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Snow, glorious snow...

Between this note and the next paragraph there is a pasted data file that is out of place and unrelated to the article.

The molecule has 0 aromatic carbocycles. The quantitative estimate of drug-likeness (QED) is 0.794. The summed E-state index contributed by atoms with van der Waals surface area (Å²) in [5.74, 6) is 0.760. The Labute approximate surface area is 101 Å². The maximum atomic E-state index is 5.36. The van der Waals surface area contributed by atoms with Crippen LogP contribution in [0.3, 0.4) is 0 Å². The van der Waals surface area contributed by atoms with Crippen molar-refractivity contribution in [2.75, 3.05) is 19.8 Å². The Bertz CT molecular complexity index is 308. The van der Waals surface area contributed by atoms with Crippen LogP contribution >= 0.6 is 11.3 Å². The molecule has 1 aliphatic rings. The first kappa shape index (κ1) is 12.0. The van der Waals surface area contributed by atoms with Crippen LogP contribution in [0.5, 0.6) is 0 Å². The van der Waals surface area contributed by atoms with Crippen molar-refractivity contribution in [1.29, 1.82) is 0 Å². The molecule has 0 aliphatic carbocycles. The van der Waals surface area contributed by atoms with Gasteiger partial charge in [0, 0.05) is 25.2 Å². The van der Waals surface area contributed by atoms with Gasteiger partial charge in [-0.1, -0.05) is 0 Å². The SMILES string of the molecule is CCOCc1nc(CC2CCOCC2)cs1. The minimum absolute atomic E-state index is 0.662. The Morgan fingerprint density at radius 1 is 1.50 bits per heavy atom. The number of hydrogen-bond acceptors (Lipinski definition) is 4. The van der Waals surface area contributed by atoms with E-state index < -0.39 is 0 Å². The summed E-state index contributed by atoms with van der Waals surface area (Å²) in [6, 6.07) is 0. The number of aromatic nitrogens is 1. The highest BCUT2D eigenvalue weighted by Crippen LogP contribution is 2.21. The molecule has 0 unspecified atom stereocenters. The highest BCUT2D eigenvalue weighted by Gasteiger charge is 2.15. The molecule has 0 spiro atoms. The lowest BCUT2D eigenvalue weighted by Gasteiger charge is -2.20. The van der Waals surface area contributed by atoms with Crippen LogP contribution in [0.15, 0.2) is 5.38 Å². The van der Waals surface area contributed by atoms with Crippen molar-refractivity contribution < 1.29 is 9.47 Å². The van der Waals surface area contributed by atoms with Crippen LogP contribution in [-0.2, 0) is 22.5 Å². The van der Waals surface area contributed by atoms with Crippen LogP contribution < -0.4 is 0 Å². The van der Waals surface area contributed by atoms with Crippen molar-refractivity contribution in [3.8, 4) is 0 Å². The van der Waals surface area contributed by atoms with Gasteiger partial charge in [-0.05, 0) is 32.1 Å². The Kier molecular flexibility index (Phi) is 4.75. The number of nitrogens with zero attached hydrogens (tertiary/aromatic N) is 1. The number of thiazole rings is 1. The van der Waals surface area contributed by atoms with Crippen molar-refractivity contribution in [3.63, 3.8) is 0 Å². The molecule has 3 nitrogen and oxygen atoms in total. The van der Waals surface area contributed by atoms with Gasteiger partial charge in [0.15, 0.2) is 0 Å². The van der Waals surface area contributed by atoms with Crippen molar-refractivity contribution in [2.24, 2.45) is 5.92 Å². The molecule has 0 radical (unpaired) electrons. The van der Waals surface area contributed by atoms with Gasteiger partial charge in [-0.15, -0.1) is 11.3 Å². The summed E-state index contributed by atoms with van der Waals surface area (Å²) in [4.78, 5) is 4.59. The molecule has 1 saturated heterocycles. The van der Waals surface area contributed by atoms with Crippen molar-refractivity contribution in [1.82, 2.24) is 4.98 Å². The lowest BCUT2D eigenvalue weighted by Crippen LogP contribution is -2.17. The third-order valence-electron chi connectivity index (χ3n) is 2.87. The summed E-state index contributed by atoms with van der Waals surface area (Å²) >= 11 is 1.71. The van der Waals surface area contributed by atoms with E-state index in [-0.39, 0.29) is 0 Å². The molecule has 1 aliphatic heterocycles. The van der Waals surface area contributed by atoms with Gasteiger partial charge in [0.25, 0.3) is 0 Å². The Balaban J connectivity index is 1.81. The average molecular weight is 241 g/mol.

OK, so it's snowed. Finally. Properly. Not some flimsy little layer that is wiped away the minute the shoes of humans come into contact with it, but a thick healthy blanket of the stuff - in London too! So I get dressed, put on my hat, and begin the half-hour walk down to the British Library. Some people notice that come the warm weather birds are singing, young girls are flicking their long super-flowing hair this way and that, young men are wanting to show said girls their back-flips in the park. Older people, or those with an older head, make regular comments along the lines of 'it's good for the bones...(vitamin D) if only Britain could have more sun...' and etcetera. I was thinking along those lines on my walk down Chalk Farm Road and into Camden - everyone seemed to be smiling at the still-falling snow, more than a few were rolling snowballs and lobbing them through the air, there were no buses in sight and only a trickle of cars moving at the pace of a cautious geriatric on an ice rink. And I was thinking, 'if only it could be like this more of the year...' whilst also remembering my Mum's claim that the cold was great for the complexion. Until I reach the British Library to find a huddled group of bookish types waiting outside the main gate, checking their watches, then their phones, then their watches, then their phones, then each other... then the sky. No-one was telling us anything. The gate was padlocked. Some old bird tried rattling the padlock, as though it would suddenly spring open through the magical art of intention. A few of us call the Library, glad to hear that at least the telephonist person had made the effort to get into work, although probably secretly wondering why on earth we couldn't have just stayed at home and made snowmen like most others had seemed to, instead of waiting impatiently at the Library gate. An older women who had the voice of the Daily Mail down to a tee complained bitterly about this country's national institutions lacking the spirit that got us through World War II. I nodded. 'Beaurocracy, you see, can't put a lightbulb in now without needing to fill in some manual somewhere... and now they can't open a bloody gate because of a bit of snow!' We are eventually let in, but all the reading rooms are closed, so a few of us are sat at the desk/chairs on the first floor, no doubt taking advantage only of the free wi-fi and the presence of a few others trying to write the book/thesis/Facebook status/blog. Yet whilst the closure of the reading rooms is an inconvenience, as I had spent a good hour yesterday ordering what books I would need today from the BL's online catalogue, I have to say a good disruption now and again works wonders in shaking things up a little. And if you're in the mood for a snowy setting in your fiction here's a list of snow related books featured on The Guardian last year. I would have added the obvious 'Snow' by Orhan Pamuk and The Solitude of Thomas Cave by Georgina Harding, and Schopenhauer's Telescope by Gerard Donovan.

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